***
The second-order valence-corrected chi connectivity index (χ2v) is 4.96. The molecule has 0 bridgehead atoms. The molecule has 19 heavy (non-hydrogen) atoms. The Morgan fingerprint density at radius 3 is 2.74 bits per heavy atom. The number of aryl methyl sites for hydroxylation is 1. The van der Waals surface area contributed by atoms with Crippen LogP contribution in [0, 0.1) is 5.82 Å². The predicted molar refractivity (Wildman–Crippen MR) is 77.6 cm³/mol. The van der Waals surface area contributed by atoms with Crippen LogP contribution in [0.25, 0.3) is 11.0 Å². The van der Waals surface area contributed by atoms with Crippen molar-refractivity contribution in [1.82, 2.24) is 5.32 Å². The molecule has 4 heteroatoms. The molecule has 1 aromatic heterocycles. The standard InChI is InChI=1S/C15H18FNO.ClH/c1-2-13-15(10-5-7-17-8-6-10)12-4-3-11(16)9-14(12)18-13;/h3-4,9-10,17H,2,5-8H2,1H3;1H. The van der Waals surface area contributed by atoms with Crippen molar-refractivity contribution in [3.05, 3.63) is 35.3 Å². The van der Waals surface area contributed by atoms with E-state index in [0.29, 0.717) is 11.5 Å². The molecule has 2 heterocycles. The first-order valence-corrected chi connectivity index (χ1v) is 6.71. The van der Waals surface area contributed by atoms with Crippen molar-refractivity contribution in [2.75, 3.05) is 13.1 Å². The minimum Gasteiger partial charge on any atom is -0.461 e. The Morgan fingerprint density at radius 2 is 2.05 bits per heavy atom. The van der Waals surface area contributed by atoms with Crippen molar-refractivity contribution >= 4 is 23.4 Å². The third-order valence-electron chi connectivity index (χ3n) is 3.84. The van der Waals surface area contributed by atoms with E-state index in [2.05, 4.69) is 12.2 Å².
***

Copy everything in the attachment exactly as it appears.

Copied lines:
The second-order valence-corrected chi connectivity index (χ2v) is 4.96. The molecule has 0 bridgehead atoms. The molecule has 19 heavy (non-hydrogen) atoms. The Morgan fingerprint density at radius 3 is 2.74 bits per heavy atom. The number of aryl methyl sites for hydroxylation is 1. The van der Waals surface area contributed by atoms with Crippen LogP contribution in [0, 0.1) is 5.82 Å². The predicted molar refractivity (Wildman–Crippen MR) is 77.6 cm³/mol. The van der Waals surface area contributed by atoms with Crippen LogP contribution in [0.25, 0.3) is 11.0 Å². The van der Waals surface area contributed by atoms with Crippen molar-refractivity contribution in [1.82, 2.24) is 5.32 Å². The molecule has 4 heteroatoms. The molecule has 1 aromatic heterocycles. The standard InChI is InChI=1S/C15H18FNO.ClH/c1-2-13-15(10-5-7-17-8-6-10)12-4-3-11(16)9-14(12)18-13;/h3-4,9-10,17H,2,5-8H2,1H3;1H. The van der Waals surface area contributed by atoms with Crippen molar-refractivity contribution in [3.05, 3.63) is 35.3 Å². The van der Waals surface area contributed by atoms with E-state index in [0.29, 0.717) is 11.5 Å². The molecule has 2 heterocycles. The first-order valence-corrected chi connectivity index (χ1v) is 6.71. The van der Waals surface area contributed by atoms with Crippen molar-refractivity contribution in [2.75, 3.05) is 13.1 Å². The minimum Gasteiger partial charge on any atom is -0.461 e. The Morgan fingerprint density at radius 2 is 2.05 bits per heavy atom. The van der Waals surface area contributed by atoms with Crippen molar-refractivity contribution >= 4 is 23.4 Å². The third-order valence-electron chi connectivity index (χ3n) is 3.84. The van der Waals surface area contributed by atoms with E-state index in [2.05, 4.69) is 12.2 Å².